While being stuck at home more than usual, you probably noticed that TV ads slowly migrated over from “buy me, buy me, buy me” to “we’re in this together!” This was not so much because brands gradually pulled back their advertising, but more likely because they simply didn’t have a plan in place, didn’t have any ads ready, and hadn’t yet seen how their business would be affected by the Coronavirus.
Whatever the reason, that slow transition into COVID-19 branding strategy should also be applied to its exit back to normal advertising and PR campaigns.
Just as countries, states, and local communities are mapping out plans for a slow re-emergence to our “new” new-normal, so too should brands.
What does that look like?
Look at how your industry is handling it – just because some sectors are able to hit the ground running again, it doesn’t mean that your industry can. Check social media, ask your customers, and poll employees to see if you’re safe to re-start your social media campaign or ramp up your PPC spending.
Tap the branding brakes until things fully recover – many leaders are concerned that we may see a COVID-19 rebound, once we open back up. Just like them, you should not open the floodgates right away. Go slowly. The last thing you want is to be known as the brand that valued profits over people.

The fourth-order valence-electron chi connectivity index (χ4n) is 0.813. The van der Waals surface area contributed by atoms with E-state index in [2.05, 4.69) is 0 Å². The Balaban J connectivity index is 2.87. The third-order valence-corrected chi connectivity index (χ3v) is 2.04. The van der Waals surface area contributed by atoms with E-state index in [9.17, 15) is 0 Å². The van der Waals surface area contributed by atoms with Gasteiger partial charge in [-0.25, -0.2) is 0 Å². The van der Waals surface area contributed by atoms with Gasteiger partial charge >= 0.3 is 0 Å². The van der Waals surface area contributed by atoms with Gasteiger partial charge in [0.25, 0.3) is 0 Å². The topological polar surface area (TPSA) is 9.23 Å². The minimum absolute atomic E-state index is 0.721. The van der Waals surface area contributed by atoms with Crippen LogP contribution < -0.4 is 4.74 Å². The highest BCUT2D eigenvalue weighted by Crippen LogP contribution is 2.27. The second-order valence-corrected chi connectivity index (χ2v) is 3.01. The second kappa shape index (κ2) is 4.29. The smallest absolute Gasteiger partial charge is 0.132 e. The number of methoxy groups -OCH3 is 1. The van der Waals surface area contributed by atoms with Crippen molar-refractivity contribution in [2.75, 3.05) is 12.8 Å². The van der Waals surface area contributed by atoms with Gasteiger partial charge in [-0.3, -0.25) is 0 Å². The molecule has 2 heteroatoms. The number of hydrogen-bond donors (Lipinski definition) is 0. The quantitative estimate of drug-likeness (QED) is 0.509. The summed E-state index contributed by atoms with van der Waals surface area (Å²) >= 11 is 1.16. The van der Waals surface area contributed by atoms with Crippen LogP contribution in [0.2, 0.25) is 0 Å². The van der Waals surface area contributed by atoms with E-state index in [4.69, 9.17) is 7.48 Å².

Invest in future-proofing your brand – no one saw the Coronavirus coming a year ago, but it may likely return next year. Even before you’re ready to kickstart your branding campaign again, start mapping out what potential crises you could face in the future. For example, the cruise industry needs to invest even more in making their ships safe and clean if they hope to calm the fears of potential passengers.
Explain any changes you have made – don’t just dive straight back into promoting your products or services. Start by highlighting key changes you have made to ensure customers can do business with you again. For example, if you’re a local restaurant, have you installed hand sanitization stations at the door and spaced out dining tables? Promote that, rather than your daily specials.
Understand your new audience – your target audience has likely changed. By that, I don’t mean you have a new audience, but that your existing audience may have new ideals or different spending habits. That branding campaign you had mapped out in January may no longer fit your target audience.
What were the positives you learned? – operating your business during the Coronavirus epidemic may well have brought new business practices or products that you had never before considered. Did you see an uptick in business because your retail store offered temporary curbside pickup? Keep it going. Promote it. See if something that was a big success during COVID-19 is something that should be an ongoing talking point in your branding efforts.
The above is the best I can do in terms of objective advice. As with all aspects of reputation repair and brand management, it’s impossible to provide a one-size-fits-all list of best practices. So, if nothing else, I hope this post gets you thinking about YOUR brand’s marketing strategy for safely exiting the Coronavirus pandemic.